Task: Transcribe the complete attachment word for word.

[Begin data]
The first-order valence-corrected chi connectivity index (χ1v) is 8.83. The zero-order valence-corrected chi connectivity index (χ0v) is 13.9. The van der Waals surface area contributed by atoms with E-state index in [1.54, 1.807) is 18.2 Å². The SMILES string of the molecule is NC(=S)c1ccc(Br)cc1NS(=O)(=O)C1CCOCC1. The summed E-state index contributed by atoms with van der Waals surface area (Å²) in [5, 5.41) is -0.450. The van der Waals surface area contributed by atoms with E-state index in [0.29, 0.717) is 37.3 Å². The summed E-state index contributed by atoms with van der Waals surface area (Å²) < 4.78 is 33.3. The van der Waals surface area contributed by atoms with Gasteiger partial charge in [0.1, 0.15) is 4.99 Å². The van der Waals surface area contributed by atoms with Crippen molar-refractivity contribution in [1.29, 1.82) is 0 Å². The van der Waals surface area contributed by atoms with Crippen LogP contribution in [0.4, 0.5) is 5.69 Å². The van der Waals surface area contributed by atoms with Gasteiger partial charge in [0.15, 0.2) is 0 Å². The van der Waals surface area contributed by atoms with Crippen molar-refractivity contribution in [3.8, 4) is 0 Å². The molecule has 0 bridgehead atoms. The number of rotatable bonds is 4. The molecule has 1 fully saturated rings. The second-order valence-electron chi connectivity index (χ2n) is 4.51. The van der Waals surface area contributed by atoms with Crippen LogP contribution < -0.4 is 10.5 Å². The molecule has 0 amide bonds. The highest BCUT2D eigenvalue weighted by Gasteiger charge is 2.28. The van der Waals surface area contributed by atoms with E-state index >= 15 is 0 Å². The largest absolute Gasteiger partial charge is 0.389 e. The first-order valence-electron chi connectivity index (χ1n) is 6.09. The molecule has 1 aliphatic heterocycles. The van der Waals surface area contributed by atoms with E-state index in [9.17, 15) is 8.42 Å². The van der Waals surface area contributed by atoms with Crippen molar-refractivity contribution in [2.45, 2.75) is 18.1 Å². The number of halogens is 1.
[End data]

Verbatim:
The first-order valence-corrected chi connectivity index (χ1v) is 8.83. The zero-order valence-corrected chi connectivity index (χ0v) is 13.9. The van der Waals surface area contributed by atoms with E-state index in [1.54, 1.807) is 18.2 Å². The SMILES string of the molecule is NC(=S)c1ccc(Br)cc1NS(=O)(=O)C1CCOCC1. The summed E-state index contributed by atoms with van der Waals surface area (Å²) in [5, 5.41) is -0.450. The van der Waals surface area contributed by atoms with E-state index in [0.29, 0.717) is 37.3 Å². The summed E-state index contributed by atoms with van der Waals surface area (Å²) < 4.78 is 33.3. The van der Waals surface area contributed by atoms with Gasteiger partial charge in [0.1, 0.15) is 4.99 Å². The van der Waals surface area contributed by atoms with Crippen molar-refractivity contribution in [1.29, 1.82) is 0 Å². The van der Waals surface area contributed by atoms with Crippen LogP contribution in [0.4, 0.5) is 5.69 Å². The van der Waals surface area contributed by atoms with Gasteiger partial charge in [0.15, 0.2) is 0 Å². The van der Waals surface area contributed by atoms with Crippen molar-refractivity contribution in [3.8, 4) is 0 Å². The molecule has 0 bridgehead atoms. The number of rotatable bonds is 4. The molecule has 1 fully saturated rings. The second-order valence-electron chi connectivity index (χ2n) is 4.51. The van der Waals surface area contributed by atoms with Crippen LogP contribution < -0.4 is 10.5 Å². The molecule has 0 amide bonds. The highest BCUT2D eigenvalue weighted by Gasteiger charge is 2.28. The van der Waals surface area contributed by atoms with E-state index >= 15 is 0 Å². The largest absolute Gasteiger partial charge is 0.389 e. The first-order valence-electron chi connectivity index (χ1n) is 6.09. The molecule has 1 aliphatic heterocycles. The van der Waals surface area contributed by atoms with E-state index in [9.17, 15) is 8.42 Å². The van der Waals surface area contributed by atoms with Crippen molar-refractivity contribution in [2.45, 2.75) is 18.1 Å². The number of halogens is 1.